Words: 1665 Approximate Reading Time: 10-15 minutes
There’s a lot of ways that we can look at exploration. We can talk about the various ways in which exploration brings a sense of wonder and joy to players. We can talk about the difficulties of making spaces that are interesting to explore. We can talk about the problems of balancing exploration with direction.
But one thing that can get a bit lost are the little details. Things like backtracking and collecting. In fully open games, backtracking is built in, but also something that is fully player directed. If you’ve missed something, the only thing preventing you from going back to get it is you. Is it worth it to you to backtrack? Whether the answer is “yes” or “no,” the problem effectively solves itself. If “yes,” then go back and get it. If “no,” then just move on.
However, not all games are fully open like this. Quite often games are closed or semi-closed, putting players in new levels or regions and locking them out of previous areas. Fairly linear games run into a particular problem of exploration, because exploration is mixed with this sense of doing everything I wanted to do.
Perhaps this problem seems meaningless. If there is more I want to do before moving on, then surely most games give me that opportunity to make the conscious decision to move on, and so it doesn’t matter. If I want to do more exploring of an area for secrets and power-ups and quests, then just don’t trigger the boss fight or the end of the chapter.
But this answer presupposes something important – information. What I want can really only be stated through what I know is available to me at a given point in time. If a piece of information is revealed later on, I can still want what is revealed, even if it is something I can’t attain. Put another way, there can be things that I want that I won’t be made aware of until later, when it is too late to go back and get them.
And the problem is compounded by how often games will convey the importance of exploring – both directly and indirectly – while hiding information about when the player has done “enough” exploring. Games may tell you “make sure to do X, because once you leave you won’t be able to do X anymore,” but such advice is then left for the player to puzzle out. When have I exhausted this activity to make sure I’m not missing anything? If I move on, will I have missed something? These questions are seldom answered by the game, leaving players in the dark.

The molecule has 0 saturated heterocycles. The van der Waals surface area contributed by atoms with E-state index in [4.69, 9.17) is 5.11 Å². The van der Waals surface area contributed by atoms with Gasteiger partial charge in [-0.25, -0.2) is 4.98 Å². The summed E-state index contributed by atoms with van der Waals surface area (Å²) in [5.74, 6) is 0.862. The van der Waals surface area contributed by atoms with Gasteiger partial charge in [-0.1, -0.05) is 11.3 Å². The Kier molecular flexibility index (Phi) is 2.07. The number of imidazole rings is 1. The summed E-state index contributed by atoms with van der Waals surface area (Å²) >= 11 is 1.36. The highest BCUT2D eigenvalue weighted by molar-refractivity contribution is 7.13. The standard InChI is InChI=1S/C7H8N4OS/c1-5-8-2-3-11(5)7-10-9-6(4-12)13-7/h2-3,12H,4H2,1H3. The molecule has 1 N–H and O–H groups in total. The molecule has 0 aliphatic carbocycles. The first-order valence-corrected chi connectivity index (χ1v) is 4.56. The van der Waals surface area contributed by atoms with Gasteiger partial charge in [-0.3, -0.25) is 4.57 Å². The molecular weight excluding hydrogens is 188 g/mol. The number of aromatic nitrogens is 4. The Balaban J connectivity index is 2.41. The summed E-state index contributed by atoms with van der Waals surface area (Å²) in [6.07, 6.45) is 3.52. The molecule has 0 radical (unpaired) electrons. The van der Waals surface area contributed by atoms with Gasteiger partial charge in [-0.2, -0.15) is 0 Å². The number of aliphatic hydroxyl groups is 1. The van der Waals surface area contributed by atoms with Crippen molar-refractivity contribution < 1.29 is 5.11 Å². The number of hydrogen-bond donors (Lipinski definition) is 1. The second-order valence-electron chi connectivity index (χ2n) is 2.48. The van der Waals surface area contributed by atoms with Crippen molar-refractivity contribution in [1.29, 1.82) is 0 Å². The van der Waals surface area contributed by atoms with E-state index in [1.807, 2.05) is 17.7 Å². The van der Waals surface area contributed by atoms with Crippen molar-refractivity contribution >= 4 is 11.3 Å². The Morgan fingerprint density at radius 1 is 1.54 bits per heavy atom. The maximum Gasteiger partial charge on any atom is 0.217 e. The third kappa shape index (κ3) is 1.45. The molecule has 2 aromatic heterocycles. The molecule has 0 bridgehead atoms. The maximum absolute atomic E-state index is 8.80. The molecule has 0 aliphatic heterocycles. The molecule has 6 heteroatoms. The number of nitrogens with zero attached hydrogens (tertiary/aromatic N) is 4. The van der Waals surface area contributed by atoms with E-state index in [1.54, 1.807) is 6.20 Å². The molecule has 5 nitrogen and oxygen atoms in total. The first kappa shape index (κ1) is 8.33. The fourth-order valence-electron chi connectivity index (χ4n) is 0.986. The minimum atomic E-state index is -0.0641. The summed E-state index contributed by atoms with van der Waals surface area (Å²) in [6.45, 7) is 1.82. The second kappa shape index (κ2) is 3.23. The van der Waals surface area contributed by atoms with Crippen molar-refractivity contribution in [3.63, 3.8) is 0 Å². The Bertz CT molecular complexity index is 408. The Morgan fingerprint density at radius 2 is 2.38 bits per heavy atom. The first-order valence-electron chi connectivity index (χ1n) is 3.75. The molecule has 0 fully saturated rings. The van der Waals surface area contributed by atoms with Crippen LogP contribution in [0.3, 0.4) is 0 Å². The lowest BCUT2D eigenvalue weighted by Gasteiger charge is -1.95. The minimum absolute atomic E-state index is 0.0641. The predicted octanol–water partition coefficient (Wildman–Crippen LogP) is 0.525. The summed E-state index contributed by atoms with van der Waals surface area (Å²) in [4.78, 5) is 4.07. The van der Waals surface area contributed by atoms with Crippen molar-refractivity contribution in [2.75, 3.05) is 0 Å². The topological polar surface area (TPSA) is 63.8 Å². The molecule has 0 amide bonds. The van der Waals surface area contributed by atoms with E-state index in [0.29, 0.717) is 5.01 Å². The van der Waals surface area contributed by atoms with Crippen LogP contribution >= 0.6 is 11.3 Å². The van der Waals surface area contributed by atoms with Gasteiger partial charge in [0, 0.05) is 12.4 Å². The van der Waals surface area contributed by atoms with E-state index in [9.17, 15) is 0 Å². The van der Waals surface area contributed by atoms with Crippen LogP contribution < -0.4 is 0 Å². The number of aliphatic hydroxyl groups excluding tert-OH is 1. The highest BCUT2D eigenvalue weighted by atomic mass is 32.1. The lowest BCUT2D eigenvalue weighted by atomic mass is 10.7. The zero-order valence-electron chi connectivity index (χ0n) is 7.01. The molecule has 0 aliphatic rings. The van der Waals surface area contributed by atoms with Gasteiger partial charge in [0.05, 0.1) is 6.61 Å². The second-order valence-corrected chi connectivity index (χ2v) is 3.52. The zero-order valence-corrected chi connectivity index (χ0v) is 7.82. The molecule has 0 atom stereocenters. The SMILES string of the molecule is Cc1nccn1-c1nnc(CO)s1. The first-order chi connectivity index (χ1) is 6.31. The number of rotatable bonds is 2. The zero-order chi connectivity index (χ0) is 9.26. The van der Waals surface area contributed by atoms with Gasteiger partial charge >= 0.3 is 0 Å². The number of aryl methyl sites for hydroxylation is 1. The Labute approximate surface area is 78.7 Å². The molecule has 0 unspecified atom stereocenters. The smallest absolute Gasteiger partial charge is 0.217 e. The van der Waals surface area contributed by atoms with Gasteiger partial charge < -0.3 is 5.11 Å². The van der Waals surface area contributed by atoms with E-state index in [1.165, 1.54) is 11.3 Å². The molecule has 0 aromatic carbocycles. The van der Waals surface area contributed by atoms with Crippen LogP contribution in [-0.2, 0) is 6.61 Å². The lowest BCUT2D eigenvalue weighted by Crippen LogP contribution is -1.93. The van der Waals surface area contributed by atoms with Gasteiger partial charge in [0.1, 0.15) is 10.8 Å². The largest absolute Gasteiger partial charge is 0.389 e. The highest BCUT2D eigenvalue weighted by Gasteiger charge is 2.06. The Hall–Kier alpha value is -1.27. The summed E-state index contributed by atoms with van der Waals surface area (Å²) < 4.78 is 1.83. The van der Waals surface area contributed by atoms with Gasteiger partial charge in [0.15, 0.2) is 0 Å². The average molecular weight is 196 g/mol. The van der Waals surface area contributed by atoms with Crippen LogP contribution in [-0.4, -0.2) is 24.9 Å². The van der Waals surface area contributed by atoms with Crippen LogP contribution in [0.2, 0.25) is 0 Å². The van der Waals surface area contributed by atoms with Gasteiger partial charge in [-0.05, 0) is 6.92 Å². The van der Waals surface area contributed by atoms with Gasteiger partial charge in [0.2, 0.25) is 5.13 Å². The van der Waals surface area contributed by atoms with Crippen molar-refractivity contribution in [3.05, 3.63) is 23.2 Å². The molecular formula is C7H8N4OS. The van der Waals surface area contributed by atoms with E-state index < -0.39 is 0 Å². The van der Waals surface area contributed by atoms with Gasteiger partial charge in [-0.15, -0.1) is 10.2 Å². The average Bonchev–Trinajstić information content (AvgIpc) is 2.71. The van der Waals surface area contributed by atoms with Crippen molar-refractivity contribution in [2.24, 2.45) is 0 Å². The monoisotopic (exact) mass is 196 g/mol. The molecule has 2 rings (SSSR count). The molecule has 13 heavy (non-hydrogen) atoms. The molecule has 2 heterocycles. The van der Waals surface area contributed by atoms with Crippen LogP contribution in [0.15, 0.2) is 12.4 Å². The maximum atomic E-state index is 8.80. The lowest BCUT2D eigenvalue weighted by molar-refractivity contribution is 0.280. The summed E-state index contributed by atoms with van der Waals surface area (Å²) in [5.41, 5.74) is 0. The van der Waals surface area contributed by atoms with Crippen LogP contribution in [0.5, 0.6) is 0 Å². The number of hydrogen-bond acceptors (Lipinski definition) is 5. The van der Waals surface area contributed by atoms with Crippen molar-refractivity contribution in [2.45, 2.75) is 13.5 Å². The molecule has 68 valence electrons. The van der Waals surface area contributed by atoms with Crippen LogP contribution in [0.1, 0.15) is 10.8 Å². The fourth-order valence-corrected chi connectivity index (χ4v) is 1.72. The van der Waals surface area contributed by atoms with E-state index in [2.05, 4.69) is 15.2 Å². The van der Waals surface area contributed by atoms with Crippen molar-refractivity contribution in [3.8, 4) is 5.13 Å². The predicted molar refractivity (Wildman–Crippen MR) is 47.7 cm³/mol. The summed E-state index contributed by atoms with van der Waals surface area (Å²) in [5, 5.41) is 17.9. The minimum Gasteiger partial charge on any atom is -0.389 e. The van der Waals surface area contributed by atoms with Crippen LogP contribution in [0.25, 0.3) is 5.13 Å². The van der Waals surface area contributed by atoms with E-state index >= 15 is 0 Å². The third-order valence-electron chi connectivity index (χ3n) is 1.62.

And so I wanted to spend a bit of time talking about how we can look at this problem of exploration. Because it isn’t exactly a simple problem with a simple solution. Possible answers can end up removing the joy of exploration, make exploration tedious, or be thoroughly unhelpful. And so there is a tightrope that must be walked when trying to figure out how to convey to players the information that they need to properly satisfy their wants when playing.
Checklists Without Checklists
So how do we provide information to players in a way that communicates to them that they are or could be missing something, and thus provide them with the opportunity to choose whether or not to keep exploring?
The initial solution – what we see most commonly – is for the game to warn players when they are about to lock themselves out of content. Some kind of pop-up that says “You are about to go to a new area, and when you do you won’t be able to return. Are you sure you want to continue?” These prompts may feel a bit immersion-breaking, but they do at least provide clear indicators to players about the points of no return.
But such a warning doesn’t really tell us anything about exploration. Because these warnings come up regardless of whether the player has found everything or not, it in fact becomes somewhat self-defeating. A player that has found everything may be left with the impression that they’ve missed something, and thus may choose to keep exploring for nothing. While a warning is helpful in theory, in practice it doesn’t really do anything to solve our problems.
Now these warnings could be helpful if they only showed up when players have missed secrets. Though it would be important to properly flag what is “missable,” otherwise the information would be useless either by making the message pop up for things which aren’t important, or not popping up for things that are. And ultimately, this issue will raise its own set of problems in defining what is and isn’t important. Though at the very least, by clearly signaling to the playing that something missable exists, at least the player can decide whether they care or not.